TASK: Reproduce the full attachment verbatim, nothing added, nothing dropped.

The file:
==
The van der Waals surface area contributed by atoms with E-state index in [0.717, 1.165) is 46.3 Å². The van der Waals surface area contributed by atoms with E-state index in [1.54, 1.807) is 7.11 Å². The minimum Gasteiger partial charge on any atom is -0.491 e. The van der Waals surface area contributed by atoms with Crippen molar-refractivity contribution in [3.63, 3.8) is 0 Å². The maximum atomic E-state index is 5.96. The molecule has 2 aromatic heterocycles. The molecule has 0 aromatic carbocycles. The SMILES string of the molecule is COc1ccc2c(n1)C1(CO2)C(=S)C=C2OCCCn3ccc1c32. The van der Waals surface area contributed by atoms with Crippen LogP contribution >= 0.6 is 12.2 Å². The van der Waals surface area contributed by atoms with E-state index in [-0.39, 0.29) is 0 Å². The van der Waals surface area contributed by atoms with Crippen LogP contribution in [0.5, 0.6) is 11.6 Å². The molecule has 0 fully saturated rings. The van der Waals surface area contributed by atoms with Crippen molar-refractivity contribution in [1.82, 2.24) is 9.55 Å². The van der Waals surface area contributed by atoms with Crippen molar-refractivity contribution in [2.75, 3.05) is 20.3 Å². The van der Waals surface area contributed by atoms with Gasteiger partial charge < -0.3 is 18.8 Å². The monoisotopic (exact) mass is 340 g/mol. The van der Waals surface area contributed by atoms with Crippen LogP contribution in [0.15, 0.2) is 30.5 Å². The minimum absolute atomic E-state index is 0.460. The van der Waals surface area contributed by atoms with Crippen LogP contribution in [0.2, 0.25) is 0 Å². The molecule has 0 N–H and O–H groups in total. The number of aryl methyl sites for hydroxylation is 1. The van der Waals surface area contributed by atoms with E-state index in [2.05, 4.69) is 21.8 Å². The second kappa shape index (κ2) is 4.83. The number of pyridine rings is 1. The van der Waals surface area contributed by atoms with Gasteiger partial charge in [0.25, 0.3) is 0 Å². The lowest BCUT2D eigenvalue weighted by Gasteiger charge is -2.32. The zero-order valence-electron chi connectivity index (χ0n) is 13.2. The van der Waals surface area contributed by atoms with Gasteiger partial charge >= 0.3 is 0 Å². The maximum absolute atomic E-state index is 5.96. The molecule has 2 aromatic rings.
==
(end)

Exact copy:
The van der Waals surface area contributed by atoms with E-state index in [0.717, 1.165) is 46.3 Å². The van der Waals surface area contributed by atoms with E-state index in [1.54, 1.807) is 7.11 Å². The minimum Gasteiger partial charge on any atom is -0.491 e. The van der Waals surface area contributed by atoms with Crippen molar-refractivity contribution in [3.63, 3.8) is 0 Å². The maximum atomic E-state index is 5.96. The molecule has 2 aromatic heterocycles. The molecule has 0 aromatic carbocycles. The SMILES string of the molecule is COc1ccc2c(n1)C1(CO2)C(=S)C=C2OCCCn3ccc1c32. The van der Waals surface area contributed by atoms with Crippen LogP contribution >= 0.6 is 12.2 Å². The van der Waals surface area contributed by atoms with E-state index in [-0.39, 0.29) is 0 Å². The van der Waals surface area contributed by atoms with Crippen LogP contribution in [0.5, 0.6) is 11.6 Å². The molecule has 0 fully saturated rings. The van der Waals surface area contributed by atoms with Crippen molar-refractivity contribution in [1.82, 2.24) is 9.55 Å². The van der Waals surface area contributed by atoms with Crippen molar-refractivity contribution in [2.75, 3.05) is 20.3 Å². The van der Waals surface area contributed by atoms with Gasteiger partial charge < -0.3 is 18.8 Å². The monoisotopic (exact) mass is 340 g/mol. The van der Waals surface area contributed by atoms with Crippen LogP contribution in [0.15, 0.2) is 30.5 Å². The minimum absolute atomic E-state index is 0.460. The van der Waals surface area contributed by atoms with Crippen LogP contribution in [0.2, 0.25) is 0 Å². The molecule has 0 N–H and O–H groups in total. The number of aryl methyl sites for hydroxylation is 1. The van der Waals surface area contributed by atoms with E-state index in [2.05, 4.69) is 21.8 Å². The second kappa shape index (κ2) is 4.83. The number of pyridine rings is 1. The van der Waals surface area contributed by atoms with Gasteiger partial charge in [0.25, 0.3) is 0 Å². The lowest BCUT2D eigenvalue weighted by Gasteiger charge is -2.32. The zero-order valence-electron chi connectivity index (χ0n) is 13.2. The van der Waals surface area contributed by atoms with Gasteiger partial charge >= 0.3 is 0 Å². The maximum absolute atomic E-state index is 5.96. The molecule has 2 aromatic rings.